All of these plans were rejected. The BP plan was considered to be the best of the bunch, but it (and all the fields around the roundabout) were prone to flooding. There was concern about many of the road layouts, involving junctions close to the roundabout. The local authority wasn't convinced that a large service area was needed, and they were worried that if the HGV facilities were too good, lorries would detour from the M40 just to park up here. The Esso and Margram options were said to be too visually intrusive and disconnected from the town.
The developers appealed (all of them except the local developer) and the case was taken to a public inquiry. This agreed that new facilities would be needed, and worked on the basis that larger facilities would be better. The BP and Forte options were dropped because they were too small and cramped.
Two more options from Oxfordshire County Council were considered: the western site, to be built on the redundant section of road known as Highfield Close, had space for a restaurant and petrol station and was again ruled to be too small. The eastern site, to be connected to the A4129 and the A418 where the football ground now is, had space for a HGV parking area and a picnic area as well as the usual. Other developers revised their plans, and Forte proposed a much larger site in the same corner, with space for a Little Chef, Coffee Stop, Travelodge, a petrol station and HGV parking.
In the end the Esso plan was approved. By now it had been revised, and now included space for a hotel, as well as a new flood management strategy. It opened in 1995, with the restaurant provided by Forte's Little Chef, later joined by a hotel provided by Travelodge.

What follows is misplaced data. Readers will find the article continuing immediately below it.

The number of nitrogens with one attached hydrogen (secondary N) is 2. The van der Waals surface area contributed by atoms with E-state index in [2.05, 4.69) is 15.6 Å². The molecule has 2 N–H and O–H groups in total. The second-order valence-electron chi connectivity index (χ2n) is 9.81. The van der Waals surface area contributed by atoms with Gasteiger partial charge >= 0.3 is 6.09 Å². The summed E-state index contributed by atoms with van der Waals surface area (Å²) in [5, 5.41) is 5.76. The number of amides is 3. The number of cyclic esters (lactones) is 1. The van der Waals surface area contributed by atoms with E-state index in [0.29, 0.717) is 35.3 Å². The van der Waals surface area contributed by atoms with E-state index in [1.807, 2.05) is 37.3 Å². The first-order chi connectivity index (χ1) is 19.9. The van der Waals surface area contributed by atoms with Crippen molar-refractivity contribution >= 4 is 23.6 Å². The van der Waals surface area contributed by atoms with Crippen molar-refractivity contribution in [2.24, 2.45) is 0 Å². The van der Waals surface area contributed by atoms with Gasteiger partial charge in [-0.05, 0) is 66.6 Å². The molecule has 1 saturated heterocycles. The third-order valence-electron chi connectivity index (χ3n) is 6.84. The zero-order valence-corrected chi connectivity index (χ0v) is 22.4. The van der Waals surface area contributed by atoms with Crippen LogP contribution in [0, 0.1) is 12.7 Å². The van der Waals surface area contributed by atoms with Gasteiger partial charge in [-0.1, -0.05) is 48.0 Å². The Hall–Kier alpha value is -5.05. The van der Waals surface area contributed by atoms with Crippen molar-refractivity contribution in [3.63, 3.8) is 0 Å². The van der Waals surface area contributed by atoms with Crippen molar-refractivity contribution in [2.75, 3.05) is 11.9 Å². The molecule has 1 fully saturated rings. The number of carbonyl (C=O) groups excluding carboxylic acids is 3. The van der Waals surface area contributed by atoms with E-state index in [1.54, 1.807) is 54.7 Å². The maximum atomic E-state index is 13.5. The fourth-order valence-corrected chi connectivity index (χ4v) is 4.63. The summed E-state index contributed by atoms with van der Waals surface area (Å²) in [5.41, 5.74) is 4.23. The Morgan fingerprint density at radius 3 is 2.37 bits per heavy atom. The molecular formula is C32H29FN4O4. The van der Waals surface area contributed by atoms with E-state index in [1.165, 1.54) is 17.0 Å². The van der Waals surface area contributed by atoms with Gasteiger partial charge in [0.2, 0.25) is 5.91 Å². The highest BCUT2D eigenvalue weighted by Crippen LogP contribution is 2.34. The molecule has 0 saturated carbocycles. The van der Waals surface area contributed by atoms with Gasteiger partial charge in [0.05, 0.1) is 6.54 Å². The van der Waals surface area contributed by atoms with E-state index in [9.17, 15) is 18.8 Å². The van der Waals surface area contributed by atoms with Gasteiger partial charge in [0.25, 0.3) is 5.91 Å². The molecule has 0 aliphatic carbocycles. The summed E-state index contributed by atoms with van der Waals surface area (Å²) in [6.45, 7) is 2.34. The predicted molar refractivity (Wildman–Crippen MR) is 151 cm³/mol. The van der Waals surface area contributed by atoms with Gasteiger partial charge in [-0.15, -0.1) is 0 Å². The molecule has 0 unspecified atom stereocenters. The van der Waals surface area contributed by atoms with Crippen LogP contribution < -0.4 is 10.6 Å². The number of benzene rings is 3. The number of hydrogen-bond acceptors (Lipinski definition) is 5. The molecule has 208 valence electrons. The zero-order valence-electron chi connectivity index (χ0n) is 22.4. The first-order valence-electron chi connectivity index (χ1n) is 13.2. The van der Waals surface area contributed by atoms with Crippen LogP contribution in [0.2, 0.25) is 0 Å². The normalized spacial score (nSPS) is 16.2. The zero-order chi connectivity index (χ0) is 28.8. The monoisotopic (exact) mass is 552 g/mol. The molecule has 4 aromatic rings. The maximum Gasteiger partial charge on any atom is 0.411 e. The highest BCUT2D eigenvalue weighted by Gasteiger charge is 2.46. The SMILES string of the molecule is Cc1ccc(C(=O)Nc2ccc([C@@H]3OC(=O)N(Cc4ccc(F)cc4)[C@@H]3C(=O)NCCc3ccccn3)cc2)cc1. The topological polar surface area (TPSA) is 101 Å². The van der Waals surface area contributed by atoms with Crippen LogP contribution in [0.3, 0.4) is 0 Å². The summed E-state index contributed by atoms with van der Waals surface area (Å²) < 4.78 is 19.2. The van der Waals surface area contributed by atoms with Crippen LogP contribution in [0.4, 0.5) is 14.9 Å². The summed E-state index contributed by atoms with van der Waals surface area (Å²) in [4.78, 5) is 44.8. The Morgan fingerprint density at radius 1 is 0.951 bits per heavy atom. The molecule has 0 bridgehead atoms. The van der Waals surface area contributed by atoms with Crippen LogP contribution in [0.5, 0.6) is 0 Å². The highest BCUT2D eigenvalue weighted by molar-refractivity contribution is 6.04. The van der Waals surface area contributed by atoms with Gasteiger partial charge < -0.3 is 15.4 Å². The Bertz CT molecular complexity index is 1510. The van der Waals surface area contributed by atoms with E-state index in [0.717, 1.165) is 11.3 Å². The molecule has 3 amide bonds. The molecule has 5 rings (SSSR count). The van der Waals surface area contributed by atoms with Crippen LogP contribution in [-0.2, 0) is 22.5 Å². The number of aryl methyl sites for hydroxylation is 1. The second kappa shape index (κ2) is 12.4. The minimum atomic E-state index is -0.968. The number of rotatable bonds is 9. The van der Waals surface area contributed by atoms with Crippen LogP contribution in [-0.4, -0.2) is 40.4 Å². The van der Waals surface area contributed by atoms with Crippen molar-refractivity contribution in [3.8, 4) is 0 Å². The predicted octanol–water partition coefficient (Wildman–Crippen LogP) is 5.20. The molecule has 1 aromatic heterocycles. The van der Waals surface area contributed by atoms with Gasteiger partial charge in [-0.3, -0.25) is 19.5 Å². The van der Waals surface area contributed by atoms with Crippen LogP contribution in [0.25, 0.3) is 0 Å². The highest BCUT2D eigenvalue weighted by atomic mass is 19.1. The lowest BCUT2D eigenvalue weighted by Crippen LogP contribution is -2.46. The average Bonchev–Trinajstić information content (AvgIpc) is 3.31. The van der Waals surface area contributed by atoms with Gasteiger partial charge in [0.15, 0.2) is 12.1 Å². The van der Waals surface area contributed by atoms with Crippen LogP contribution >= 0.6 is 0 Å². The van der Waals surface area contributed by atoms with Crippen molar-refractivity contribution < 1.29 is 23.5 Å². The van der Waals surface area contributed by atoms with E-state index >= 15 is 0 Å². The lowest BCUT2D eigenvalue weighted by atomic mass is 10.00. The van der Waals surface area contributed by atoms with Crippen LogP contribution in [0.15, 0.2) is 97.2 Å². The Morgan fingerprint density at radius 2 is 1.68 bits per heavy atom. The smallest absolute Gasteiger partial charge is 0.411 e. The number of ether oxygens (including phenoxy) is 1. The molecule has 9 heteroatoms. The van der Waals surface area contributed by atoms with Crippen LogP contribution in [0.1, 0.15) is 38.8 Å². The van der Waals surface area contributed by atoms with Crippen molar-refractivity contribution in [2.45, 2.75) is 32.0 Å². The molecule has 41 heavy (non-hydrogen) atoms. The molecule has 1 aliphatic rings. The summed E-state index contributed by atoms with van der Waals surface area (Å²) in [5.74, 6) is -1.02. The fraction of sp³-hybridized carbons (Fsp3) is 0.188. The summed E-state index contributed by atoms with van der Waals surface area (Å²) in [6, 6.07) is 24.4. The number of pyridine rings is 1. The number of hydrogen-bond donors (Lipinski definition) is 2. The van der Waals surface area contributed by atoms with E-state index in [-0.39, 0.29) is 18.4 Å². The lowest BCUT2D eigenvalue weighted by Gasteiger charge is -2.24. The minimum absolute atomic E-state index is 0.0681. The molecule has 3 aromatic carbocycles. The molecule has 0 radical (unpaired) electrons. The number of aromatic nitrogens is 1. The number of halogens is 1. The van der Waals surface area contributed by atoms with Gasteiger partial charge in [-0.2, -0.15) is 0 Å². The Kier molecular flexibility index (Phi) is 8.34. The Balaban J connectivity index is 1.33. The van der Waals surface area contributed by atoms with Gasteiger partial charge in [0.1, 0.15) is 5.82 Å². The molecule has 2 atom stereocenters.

Under Granada ownership, a Burger King was added to the Little Chef in an extension. In 1999 there were plans to make it a drive thru, but this didn't happen.
The Little Chef was the only one in the country with a logo introduced in around 2003. It was created by design agency Keanebrand, and marked the start of an attempt to move the brand away from its functional, service station image to that of a more relaxed dining experience. Some of the signs were never changed, and several new owners of Little Chef chose not to roll it out. In 2011, a similar logo was used as part of the 'Wonderfully British' refurbishment.
The filling station had been operated by Esso themselves since opening and was one of their On the Run cafes which offered Costa for a time. Euro Garages acquired the filling station in the mid-2010s and rebranded the shop to SPAR along with replacing the On the Run café with Greggs and Subway concessions.
Under Euro Garages' ownership, the Little Chef closed in 2017. The building was left empty, with the Burger King continuing to trade alone. The former restaurant seating area was later given to Burger King as overflow, with the former Little Chef kitchen area being hidden behind a fake wall.
Following several setbacks, Euro Garages received planning permission to demolish the building in October 2020. It will be replaced by two purpose-built drive-thru pods branded Burger King and Starbucks. Construction on the Starbucks took place in Spring 2021 with EG’s 137th UK Starbucks store opening on 25 June 2021. The Burger King is due to follow however this has been delayed due to issues with demolition works of the former restaurant building.
As part of the works, the HGV parking bays have be removed to make way for the Starbucks unit. A condition of the original planning permission was that HGV parking must always be provided, but Oxfordshire County Council have now suggested they don't feel this is necessary.
|Oxford (6 miles)||Services on the A418||none nearby|